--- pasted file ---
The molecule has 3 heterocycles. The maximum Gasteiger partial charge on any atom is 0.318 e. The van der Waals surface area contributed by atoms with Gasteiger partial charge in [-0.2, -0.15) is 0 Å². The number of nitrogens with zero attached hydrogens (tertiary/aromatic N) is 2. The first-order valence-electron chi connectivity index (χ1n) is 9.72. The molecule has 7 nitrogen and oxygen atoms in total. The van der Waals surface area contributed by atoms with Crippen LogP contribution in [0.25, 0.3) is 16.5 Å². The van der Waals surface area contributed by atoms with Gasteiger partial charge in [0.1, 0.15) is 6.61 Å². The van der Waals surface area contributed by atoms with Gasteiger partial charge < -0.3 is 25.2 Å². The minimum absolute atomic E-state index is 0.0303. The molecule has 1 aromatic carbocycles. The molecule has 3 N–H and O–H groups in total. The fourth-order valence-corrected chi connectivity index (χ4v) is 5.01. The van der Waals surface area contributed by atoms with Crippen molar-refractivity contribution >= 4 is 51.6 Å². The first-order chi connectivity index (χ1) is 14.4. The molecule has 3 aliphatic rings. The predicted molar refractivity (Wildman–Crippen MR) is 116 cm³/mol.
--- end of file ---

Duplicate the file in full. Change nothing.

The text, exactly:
The molecule has 3 heterocycles. The maximum Gasteiger partial charge on any atom is 0.318 e. The van der Waals surface area contributed by atoms with Gasteiger partial charge in [-0.2, -0.15) is 0 Å². The number of nitrogens with zero attached hydrogens (tertiary/aromatic N) is 2. The first-order valence-electron chi connectivity index (χ1n) is 9.72. The molecule has 7 nitrogen and oxygen atoms in total. The van der Waals surface area contributed by atoms with Crippen LogP contribution in [0.25, 0.3) is 16.5 Å². The van der Waals surface area contributed by atoms with Gasteiger partial charge in [0.1, 0.15) is 6.61 Å². The van der Waals surface area contributed by atoms with Gasteiger partial charge < -0.3 is 25.2 Å². The minimum absolute atomic E-state index is 0.0303. The molecule has 1 aromatic carbocycles. The molecule has 3 N–H and O–H groups in total. The fourth-order valence-corrected chi connectivity index (χ4v) is 5.01. The van der Waals surface area contributed by atoms with Crippen molar-refractivity contribution >= 4 is 51.6 Å². The first-order chi connectivity index (χ1) is 14.4. The molecule has 3 aliphatic rings. The predicted molar refractivity (Wildman–Crippen MR) is 116 cm³/mol.